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LinkedIn, the social media networking tool has been around for a few years now and many lawyers are connected to it. But only a few are making optimum use of LinkedIn to develop their businesses. Adam Gordon explains.
Proportionately, more Scottish lawyers are LinkedIn members when compared to their London counterparts and most managing partners and chairmen of law firms in Scotland are LinkedIn members. On the other hand, many Scottish lawyers are LinkedIn members but are not using it proactively because they aren’t really sure about it. Equally, very few are using LinkedIn intelligently for business development but those who are, are gaining real benefits.
Some Scottish firms appear to have taken a high profile approach to using professional social networking compared to others. Certain law firms’ LinkedIn Groups are highly participative and excellent business development tools for their firm, Morton Fraser’s Women in Business Group for example.
One leading lawyer who is a serious advocate of LinkedIn is David Morgan, an employment law partner at Burness LLP, with whom I have worked closely in helping to develop its approach to optimising his firm’s LinkedIn usage.
“For me there are three stages to getting the most out of LinkedIn”, said David Morgan.
First, to re-establish connections with people I haven’t worked with for a while. I’ve found that people are usually more than happy to re-connect.
“Second, I’ve found LinkedIn to be most successful in maintaining ongoing connections with people. Through LinkedIn you have a constant link to them through which you can keep a useful channel of communications going.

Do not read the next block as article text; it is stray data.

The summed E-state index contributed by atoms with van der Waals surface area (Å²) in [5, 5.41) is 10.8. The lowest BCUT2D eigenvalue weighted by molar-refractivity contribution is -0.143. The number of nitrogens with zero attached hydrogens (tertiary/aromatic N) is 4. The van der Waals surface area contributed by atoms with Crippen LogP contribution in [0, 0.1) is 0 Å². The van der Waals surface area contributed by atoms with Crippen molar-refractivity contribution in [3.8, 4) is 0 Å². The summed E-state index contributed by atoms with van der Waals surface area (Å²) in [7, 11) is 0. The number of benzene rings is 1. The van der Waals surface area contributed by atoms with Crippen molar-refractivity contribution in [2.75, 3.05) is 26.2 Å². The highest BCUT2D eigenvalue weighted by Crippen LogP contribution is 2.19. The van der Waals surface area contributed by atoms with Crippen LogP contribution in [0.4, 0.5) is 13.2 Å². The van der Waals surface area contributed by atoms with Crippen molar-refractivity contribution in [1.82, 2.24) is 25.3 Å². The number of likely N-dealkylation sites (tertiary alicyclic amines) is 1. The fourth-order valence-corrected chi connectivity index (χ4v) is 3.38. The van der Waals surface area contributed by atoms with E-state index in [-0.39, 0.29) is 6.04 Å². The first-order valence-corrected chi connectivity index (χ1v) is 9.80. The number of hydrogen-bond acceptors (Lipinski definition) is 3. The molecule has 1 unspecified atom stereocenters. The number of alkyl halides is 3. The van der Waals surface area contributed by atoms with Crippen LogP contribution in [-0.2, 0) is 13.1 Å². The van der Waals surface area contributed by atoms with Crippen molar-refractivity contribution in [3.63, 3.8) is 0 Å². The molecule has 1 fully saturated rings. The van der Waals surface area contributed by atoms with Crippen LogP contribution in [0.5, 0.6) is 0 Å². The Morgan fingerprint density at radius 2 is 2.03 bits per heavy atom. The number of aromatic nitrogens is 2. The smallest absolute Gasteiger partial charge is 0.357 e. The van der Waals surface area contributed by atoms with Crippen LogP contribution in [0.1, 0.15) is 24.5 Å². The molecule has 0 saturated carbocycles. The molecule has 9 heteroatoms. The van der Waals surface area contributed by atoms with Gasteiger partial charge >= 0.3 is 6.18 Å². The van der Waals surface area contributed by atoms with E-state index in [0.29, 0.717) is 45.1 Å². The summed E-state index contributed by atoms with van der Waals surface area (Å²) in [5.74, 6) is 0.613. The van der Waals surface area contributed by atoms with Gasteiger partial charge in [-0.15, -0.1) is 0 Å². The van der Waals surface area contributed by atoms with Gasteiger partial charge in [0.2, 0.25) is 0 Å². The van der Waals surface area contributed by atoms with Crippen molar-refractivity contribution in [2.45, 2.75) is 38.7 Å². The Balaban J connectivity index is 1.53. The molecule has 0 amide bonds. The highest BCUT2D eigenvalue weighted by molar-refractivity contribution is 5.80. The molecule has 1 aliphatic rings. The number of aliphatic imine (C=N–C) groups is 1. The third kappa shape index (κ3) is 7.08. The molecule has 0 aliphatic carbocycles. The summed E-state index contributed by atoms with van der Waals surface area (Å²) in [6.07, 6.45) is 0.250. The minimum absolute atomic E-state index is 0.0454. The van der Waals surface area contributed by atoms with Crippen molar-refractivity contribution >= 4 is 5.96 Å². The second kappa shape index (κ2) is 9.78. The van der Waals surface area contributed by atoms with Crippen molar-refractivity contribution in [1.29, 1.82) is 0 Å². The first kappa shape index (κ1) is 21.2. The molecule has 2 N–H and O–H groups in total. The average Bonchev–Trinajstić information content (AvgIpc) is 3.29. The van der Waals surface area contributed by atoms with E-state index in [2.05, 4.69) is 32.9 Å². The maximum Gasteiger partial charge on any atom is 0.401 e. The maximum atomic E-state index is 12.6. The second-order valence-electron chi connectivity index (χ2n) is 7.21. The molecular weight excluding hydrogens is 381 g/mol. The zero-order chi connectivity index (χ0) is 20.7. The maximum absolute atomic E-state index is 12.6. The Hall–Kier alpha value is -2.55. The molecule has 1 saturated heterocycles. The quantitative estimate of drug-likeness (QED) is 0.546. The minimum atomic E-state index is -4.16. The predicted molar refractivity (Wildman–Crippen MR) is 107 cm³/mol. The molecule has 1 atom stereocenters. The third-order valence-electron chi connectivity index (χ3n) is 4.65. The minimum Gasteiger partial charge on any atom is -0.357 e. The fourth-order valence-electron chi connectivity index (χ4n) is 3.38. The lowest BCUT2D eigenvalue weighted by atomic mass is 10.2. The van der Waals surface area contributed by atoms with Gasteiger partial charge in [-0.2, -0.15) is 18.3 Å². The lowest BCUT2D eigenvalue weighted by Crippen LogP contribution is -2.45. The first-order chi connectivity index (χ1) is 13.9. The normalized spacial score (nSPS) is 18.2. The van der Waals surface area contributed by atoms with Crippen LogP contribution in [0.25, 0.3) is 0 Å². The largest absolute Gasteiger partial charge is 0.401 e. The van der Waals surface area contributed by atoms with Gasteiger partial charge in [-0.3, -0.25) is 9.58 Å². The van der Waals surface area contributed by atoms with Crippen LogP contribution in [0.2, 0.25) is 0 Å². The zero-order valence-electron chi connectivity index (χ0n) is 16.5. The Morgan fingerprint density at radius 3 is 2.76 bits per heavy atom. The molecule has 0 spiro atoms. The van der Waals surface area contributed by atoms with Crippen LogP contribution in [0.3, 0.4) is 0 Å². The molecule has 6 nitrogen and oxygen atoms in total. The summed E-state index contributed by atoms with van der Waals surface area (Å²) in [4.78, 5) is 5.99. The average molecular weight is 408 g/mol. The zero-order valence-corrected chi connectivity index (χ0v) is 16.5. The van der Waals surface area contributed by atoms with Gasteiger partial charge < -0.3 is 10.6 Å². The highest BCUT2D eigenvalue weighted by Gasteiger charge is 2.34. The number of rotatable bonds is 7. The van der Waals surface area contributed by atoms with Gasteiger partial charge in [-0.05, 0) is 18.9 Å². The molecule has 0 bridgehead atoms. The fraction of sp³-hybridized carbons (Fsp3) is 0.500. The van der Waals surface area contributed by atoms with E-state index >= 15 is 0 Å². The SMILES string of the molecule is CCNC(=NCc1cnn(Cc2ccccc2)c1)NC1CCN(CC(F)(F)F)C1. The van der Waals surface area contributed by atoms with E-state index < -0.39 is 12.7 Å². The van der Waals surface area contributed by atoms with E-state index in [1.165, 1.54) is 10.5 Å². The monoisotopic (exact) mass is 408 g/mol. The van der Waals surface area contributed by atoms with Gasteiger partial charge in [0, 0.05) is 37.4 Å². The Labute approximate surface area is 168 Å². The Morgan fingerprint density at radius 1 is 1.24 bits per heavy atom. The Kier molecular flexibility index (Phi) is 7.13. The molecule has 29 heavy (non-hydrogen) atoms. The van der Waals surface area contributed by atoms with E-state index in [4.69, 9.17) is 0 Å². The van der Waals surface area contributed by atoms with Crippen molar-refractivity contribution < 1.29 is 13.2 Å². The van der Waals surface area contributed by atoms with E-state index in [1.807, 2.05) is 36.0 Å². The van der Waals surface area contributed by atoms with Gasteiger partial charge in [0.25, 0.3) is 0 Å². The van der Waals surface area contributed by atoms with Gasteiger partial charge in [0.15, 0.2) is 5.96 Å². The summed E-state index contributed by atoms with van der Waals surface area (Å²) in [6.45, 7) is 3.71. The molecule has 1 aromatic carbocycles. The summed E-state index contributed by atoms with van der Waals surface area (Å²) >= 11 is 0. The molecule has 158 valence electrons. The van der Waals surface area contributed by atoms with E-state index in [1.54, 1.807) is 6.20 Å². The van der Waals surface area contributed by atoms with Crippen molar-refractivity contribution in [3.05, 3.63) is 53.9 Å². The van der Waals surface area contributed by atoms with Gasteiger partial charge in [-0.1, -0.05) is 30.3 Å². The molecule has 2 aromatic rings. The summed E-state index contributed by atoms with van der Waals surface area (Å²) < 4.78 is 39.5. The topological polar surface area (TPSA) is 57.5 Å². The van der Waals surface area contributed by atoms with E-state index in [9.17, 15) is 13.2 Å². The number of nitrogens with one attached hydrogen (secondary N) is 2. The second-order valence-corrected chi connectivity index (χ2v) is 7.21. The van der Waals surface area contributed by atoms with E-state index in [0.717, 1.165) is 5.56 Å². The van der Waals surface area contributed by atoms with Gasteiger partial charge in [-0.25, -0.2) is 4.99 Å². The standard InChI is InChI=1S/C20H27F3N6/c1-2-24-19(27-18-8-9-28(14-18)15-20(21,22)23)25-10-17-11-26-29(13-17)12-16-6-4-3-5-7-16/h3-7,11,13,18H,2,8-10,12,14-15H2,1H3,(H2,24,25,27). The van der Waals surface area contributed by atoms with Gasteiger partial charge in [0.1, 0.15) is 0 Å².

“I do this by providing them with status updates, by letting people know about any awards the firm has won and any other validations we get from clients on particular pieces of work and well as instant legal updates even as short as 140 characters through Twitter feeds.
“If 500 people get these in addition to all the other marketing we do, it means that we are constantly in touch under the radar, as it were. If someone moves on in their career there’s a chance you might lose touch but as long as they maintain their LinkedIn profile you don’t.
“One instance of this was a senior HR professional I had worked with who left her employer but was then was back in touch after some months to say her new company was looking to change its current legal supplier. By keeping a constant contact through LinkedIn we had continued to be on her radar and managed to secure the work for her new employer.”
“Third”, said Mr. Morgan, “most lawyers naturally shy away from making cold contact, but LinkedIn can provide comfort to professional service providers, since using it skillfully takes away any awkwardness by raising your profile more subtly. I am a tremendous advocate of this approach and maybe it is the most important aspect of using LinkedIn. In my view, you should not connect with people you don’t know or with whom you have no real connection. Instead, I have started using Groups on LinkedIn for HR people – posting updates on thought leadership and I have built my own network too.
“This in turn has led to making many new contacts and resulted in our last annual employment law seminar being attended by the freshest audience we’ve had in years, nearly half as a result of LinkedIn”, he said.
David Morgan’s experience is not unique. Savvy lawyers are making the most of LinkedIn to win new business across the country and their success is a clear indication that, for now at least, it is one of the biggest games in town.
And just one thing to remember, research carried out by me in 2010 found that of 100 ‘decision-makers’ in industry, one-third of buyers had already used LinkedIn to find an expert supplier. It’s hard to believe that the proportion actively using LinkedIn is going to decline any time soon.
Adam Gordon is director of Gordon BDM Ltd and Social Media Search Ltd
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